Sleeping Life and Other Stories by James Henry Taylor
Fiction, like dreams, reflects our reality- past, present, and future- opening our minds and our hearts to new possibilities and understanding.
In his third collection, physicist, educator, and author James Henry Taylor explores the rich, haunting life of the human imagination with precise, believable, and vivid language.
Including illustrations by artist Andrea Badger, Sleeping Life and Other Stories is beautiful and thought-provoking short fiction.
Gossip in the Leaves by Sandra Wayne
Gossip in the Leaves is a collection of short poems that capture life in its many forms, juxtaposing the simplicity of youth and nature with the realities of aging and fond remembrances.
Silence can stare and wait for
the awkward goodbye,
the scratch behind the ears,
the thud of a tail –
stopped in a wag.
The door is shut,
and the house
whines in emptiness.
Everyday Wonder or the Quick Brown Fox Jumps Over the Lazy Dog by James Henry Taylor
The Missouri State Teachers Association (MSTA) selected James Henry Taylor’s Everyday Wonder or The Quick Brown Fox Jumps Over the Lazy Dog for its 2011 recommended reading list for grades 9-12.
Comments: Like an intrepid guide, Taylor escorts readers on a delightful stroll through nature, both wild and human. These twenty-six amusing stories demonstrate how the abecediary form is less a writing constraint than literary liberation from the predictable. From aardvarks to fish, toads to zebras, grownups to children, and so much in between, Taylor’s world is indeed a wonder as he cleverly reminds us again and again that it is often the ordinary that makes life extraordinary. A pleasure to read!
—Debra Di Blasi, author of Drought, Prayers of an Accidental Nature, What the Body Requires, and The Jiri Chronicles.
James Henry Taylor’s love of language and passion for words shiine through on every page of this unique collection.
—David Lubar, author of Hidden Talents,, an ALA Best Book for Young Adults, Flip, Dunk, True Talents, and more.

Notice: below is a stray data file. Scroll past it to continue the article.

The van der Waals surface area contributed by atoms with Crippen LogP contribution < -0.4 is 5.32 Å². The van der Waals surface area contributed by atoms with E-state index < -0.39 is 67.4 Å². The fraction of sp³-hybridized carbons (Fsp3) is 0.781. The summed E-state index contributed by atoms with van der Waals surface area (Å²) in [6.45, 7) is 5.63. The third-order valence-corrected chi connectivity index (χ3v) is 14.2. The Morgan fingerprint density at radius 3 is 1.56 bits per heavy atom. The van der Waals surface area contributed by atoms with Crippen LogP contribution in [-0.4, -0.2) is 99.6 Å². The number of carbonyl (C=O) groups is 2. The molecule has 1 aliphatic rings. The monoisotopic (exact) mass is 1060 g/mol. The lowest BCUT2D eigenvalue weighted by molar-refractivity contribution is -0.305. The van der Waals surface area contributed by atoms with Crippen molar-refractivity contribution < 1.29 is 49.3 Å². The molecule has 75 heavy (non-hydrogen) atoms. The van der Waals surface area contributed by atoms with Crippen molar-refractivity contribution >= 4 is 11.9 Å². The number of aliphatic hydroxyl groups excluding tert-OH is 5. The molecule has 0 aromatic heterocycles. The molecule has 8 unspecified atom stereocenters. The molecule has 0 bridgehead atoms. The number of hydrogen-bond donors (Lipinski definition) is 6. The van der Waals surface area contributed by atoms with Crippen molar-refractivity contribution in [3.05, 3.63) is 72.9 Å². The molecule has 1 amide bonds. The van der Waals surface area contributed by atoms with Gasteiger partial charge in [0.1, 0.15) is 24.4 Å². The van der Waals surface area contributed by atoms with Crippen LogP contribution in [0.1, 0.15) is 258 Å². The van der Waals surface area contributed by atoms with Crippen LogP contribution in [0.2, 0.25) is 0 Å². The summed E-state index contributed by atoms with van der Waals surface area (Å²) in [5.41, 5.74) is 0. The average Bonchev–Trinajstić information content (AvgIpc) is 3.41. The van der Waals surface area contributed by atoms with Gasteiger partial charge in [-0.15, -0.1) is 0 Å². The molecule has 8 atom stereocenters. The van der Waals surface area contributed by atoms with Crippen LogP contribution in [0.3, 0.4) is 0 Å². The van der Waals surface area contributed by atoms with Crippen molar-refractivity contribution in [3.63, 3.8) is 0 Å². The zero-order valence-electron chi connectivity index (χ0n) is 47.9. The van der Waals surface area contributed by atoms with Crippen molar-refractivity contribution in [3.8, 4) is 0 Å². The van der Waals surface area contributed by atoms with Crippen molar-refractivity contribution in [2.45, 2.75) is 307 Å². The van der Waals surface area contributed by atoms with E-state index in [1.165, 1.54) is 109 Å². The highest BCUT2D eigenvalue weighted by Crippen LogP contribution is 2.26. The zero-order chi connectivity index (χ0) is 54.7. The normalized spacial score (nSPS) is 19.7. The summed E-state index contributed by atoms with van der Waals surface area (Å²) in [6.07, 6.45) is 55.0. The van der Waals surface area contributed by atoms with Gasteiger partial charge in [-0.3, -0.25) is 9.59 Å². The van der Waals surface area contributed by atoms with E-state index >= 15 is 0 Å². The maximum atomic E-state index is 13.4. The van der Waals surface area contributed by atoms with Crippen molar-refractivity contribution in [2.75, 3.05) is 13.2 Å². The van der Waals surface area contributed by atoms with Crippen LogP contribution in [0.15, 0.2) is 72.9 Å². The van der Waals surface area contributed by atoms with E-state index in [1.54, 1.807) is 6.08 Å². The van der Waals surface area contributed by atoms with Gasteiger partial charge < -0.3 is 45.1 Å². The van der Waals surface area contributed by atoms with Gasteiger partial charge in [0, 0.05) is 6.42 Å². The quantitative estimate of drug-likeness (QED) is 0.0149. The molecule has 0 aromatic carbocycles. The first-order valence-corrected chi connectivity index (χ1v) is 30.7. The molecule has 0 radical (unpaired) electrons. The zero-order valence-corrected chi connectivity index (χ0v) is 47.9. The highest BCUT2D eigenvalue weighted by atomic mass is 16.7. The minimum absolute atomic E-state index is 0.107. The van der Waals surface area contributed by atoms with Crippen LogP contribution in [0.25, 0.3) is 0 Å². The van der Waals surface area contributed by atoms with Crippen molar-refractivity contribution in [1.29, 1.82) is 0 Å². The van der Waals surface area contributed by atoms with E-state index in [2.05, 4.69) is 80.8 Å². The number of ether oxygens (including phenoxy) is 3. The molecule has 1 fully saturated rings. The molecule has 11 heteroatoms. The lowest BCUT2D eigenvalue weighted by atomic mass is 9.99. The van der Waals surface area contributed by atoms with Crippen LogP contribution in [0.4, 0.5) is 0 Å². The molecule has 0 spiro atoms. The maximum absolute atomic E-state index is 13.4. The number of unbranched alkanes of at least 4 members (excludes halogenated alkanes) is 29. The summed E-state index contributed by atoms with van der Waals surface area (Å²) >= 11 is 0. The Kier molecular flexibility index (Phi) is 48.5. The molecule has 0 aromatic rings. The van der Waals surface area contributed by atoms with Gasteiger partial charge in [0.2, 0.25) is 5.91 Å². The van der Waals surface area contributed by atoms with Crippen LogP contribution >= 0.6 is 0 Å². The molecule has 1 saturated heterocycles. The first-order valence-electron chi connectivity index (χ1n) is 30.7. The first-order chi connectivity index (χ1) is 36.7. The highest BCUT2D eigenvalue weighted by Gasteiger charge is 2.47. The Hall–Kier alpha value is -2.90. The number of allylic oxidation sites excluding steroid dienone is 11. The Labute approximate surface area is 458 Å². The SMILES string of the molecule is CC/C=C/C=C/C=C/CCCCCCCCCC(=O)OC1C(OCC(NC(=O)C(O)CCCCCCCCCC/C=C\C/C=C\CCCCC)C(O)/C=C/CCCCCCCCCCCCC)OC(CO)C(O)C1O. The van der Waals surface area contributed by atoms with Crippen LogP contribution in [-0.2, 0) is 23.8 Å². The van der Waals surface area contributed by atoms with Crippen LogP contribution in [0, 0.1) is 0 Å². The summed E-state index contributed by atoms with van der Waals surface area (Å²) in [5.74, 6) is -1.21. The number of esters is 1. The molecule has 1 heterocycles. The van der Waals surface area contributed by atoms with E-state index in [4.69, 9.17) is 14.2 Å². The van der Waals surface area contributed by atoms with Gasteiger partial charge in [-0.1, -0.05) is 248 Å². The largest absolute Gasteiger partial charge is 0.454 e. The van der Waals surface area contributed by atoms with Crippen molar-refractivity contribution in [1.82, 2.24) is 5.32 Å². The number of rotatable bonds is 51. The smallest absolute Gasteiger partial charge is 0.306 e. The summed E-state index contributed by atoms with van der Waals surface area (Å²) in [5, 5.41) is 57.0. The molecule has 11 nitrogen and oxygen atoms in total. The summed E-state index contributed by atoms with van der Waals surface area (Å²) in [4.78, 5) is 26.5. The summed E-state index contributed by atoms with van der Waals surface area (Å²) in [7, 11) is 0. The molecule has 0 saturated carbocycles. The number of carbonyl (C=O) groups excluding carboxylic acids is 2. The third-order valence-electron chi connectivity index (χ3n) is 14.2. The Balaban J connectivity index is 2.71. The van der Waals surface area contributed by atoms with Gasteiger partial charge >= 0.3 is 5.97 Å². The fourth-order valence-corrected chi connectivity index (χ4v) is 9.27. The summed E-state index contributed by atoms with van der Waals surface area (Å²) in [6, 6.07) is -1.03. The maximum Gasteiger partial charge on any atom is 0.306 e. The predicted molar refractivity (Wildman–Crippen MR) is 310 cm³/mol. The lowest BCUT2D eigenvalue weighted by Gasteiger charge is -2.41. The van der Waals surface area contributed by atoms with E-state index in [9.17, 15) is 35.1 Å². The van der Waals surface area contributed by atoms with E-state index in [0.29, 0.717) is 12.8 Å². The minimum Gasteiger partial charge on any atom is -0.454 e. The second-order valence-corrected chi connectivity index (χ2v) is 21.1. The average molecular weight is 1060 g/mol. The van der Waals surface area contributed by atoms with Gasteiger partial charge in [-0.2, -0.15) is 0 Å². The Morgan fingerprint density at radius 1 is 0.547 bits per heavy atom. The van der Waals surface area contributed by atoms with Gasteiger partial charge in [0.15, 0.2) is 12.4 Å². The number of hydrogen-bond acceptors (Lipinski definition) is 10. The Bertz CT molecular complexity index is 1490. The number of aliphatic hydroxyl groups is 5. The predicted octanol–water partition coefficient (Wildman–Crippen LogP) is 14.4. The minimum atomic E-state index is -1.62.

Using the simplicity of the alphabet to delve into the complexity of the natural world, the mind and the heart, James Henry Taylor gives us short, charming and diverting fiction. Do you ever wonder if wanting will work wonders? Or what your cats do all day long? Like modern Aesop’s Fables–appropriate for a broad audience–Everyday Wonder educates and engages.–Editors.
Delta Pearls by Judith Bader Jones
Delta Pearls won the 2007 William Rockhill Nelson Award in fiction. Margot Livesey, noted fiction writer and writer in residence at Emerson College, judged the fiction category. She stated that Jones’ stories “had a hard-edged tenderness and a feeling for the past that I found both moving and engaging.”
Written by Judith Bader Jones, Delta Pearls is an anthology of very brief stories—most only a few pages long—set in the Missouri Delta. Ordinary men and women facing challenges from poverty, racism, loss, and their own personal demons populate the pages, and Jones’ capture of the Missouri Delta dialogue, as well as Southern culture, atmosphere, and daily life, is exquisite. A treasury of prose gems to savor one at a time or all at once. Midwest Review
Jones views life through a positive lens–an unusual posture in our overly ironic, even cynical age. Through the course of the collection, we discern that this nonjudgmental view of life fits her interpretation of the mid-century period and the resilience of her characters–farm and small town folk, dealing with material losses and spiritual gains, while the Great River rolls by. Catherine Browder “Tales from Missouri Bayou Country,” New Letters 73.3, 159. (visit http://www.newletters.org)